Covid-19 has seen a number of private schools opt out of the Teachers’ Pension Scheme as they look to avoid a significant hike in contributions.
According to a Freedom of Information request submitted by specialist advice firm Wesleyan to the Department for Education, since September 2019, when contributions to the Teachers’ Pension Scheme increased by 40 per cent, a total of 177 schools have left the scheme.
The majority of withdrawals were triggered by an increase in contribution levels, but out of the 177 schools, 64 pulled out after the coronavirus outbreak in March.
Last year, employer contributions increased from 16.48 to 23.6 per cent following the government’s move to change the rate used to calculate the liabilities of public sector schemes.
And while the government decided in April to fund state schools and further education colleges to the tune of £830m and £80m respectively, private schools will have to find their own funds to cover the additional cost.
Parminder Gill, advice policy consultant at Wesleyan, said Covid-19 has caused even more schools to pull out of the scheme as they struggle to afford the increase in rates.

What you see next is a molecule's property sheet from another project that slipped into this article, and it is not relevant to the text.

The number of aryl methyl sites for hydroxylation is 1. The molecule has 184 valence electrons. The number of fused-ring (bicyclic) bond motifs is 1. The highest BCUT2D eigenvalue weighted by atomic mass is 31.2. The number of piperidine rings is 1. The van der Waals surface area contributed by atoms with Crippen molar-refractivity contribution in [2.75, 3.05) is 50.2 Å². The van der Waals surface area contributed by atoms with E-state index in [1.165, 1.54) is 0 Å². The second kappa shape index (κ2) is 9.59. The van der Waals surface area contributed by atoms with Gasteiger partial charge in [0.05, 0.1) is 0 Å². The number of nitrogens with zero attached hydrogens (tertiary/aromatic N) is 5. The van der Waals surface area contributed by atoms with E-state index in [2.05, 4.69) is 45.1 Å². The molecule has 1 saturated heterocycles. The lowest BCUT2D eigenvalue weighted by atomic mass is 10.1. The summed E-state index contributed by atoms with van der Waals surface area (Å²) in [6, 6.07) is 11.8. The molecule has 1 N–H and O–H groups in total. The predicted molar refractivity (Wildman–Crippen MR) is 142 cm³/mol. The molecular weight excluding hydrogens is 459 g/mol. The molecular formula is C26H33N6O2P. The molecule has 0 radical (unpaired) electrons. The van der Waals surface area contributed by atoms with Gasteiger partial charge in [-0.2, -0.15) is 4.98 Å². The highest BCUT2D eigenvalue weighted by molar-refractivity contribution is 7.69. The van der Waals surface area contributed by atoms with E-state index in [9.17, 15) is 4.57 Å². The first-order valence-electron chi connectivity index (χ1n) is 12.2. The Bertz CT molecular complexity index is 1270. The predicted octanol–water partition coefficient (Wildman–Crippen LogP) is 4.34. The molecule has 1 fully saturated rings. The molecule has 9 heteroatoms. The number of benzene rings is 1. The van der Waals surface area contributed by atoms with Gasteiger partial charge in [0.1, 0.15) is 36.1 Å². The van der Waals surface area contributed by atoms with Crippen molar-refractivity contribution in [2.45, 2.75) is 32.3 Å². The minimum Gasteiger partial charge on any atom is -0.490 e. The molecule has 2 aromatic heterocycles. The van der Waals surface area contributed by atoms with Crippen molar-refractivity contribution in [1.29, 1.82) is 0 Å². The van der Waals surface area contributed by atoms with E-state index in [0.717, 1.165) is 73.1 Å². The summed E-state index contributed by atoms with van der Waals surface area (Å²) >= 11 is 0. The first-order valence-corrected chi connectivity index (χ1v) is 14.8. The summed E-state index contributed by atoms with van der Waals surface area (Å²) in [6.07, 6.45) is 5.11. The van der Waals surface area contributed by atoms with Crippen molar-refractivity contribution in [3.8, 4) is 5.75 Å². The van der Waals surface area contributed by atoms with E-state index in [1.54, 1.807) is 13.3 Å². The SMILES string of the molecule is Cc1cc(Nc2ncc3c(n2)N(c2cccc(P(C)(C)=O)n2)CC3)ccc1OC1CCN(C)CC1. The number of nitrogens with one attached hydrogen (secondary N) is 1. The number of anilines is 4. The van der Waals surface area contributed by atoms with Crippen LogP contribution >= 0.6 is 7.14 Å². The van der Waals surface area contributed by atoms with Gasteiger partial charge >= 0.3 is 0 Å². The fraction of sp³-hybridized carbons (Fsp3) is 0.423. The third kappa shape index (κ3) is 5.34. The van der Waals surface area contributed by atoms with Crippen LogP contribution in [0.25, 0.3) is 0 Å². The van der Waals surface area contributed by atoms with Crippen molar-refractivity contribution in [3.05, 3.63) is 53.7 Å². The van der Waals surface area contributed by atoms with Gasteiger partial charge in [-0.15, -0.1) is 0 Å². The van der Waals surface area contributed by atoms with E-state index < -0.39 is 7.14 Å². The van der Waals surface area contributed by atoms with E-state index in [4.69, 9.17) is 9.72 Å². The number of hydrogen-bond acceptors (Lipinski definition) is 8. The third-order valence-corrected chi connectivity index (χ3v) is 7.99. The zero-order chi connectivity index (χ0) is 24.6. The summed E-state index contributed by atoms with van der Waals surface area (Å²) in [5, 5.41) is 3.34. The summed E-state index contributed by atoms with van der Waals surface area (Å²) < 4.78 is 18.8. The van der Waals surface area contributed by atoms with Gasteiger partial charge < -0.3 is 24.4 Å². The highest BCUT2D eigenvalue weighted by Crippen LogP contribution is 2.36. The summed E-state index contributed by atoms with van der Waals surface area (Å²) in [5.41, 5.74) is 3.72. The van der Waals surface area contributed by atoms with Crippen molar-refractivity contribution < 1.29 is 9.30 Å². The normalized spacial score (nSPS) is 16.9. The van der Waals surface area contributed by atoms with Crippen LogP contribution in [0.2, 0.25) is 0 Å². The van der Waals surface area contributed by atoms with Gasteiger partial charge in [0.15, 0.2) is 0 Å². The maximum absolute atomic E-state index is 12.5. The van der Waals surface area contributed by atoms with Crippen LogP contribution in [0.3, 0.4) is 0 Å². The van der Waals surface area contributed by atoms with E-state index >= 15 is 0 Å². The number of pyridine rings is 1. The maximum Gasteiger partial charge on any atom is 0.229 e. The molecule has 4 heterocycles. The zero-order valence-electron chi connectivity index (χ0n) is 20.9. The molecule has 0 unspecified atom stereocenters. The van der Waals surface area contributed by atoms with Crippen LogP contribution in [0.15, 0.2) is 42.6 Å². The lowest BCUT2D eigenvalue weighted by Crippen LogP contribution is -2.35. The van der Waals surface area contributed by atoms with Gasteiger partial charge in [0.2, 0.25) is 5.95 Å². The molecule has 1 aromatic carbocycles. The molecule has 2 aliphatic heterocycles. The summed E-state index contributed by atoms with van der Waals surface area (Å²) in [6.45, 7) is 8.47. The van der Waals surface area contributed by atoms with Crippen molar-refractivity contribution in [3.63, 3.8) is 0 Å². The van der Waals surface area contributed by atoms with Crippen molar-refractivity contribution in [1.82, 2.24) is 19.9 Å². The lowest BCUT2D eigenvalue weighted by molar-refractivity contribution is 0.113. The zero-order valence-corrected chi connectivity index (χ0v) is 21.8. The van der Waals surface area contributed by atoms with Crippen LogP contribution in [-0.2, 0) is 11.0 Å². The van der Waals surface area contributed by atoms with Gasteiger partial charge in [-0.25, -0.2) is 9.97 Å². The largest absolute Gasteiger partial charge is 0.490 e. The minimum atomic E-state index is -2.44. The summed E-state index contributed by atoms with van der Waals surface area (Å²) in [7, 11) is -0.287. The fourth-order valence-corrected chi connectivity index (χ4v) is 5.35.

He said: “The number of independent schools opting to leave the Teachers’ Pension Scheme is rising at an alarming rate – putting thousands of teachers into less generous schemes.
“Although we saw an initial jump in the number of schools opting to leave the scheme following the rise in employer contributions last September, this has accelerated sharply as schools began to get a clearer picture of the long-term financial implications of meeting the additional costs.
“With the events of the recent lockdown placing increased pressure on school budgets, many more schools are assessing their TPS options right now to see if they can afford to maintain their membership.”
Mr Gill has urged teachers at schools that have withdrawn to consider what the move means for their future retirement plans and the immediate options they have available.
He added: “The TPS guarantees retirement income that is directly linked to a teacher’s salary. It is one of only eight guaranteed by the government and is inflation-proof to offer teachers a secure retirement.
“Any alternative defined contribution schemes that many teachers will now have to consider are far less certain, with both employer and teacher contribution rates significantly lower than those that teachers would have experienced within the TPS.
“As with any changes to your financial situation, it’s important that you explore these carefully with a professional adviser. For some, retirement might seem like a long way off, however ensuring that the right plans are put in place now can significantly benefit you in later life.”
Former pensions minister Sir Steve Webb had previously warned private schools opting out of the scheme to seek help from an adviser before making alternative arrangements.
Sir Steve said: “This is a complex business, and there’s no single solution that will necessarily be right for all schools. Teachers will expect their schools to have taken advice and shopped around for the scheme that best meets their needs.”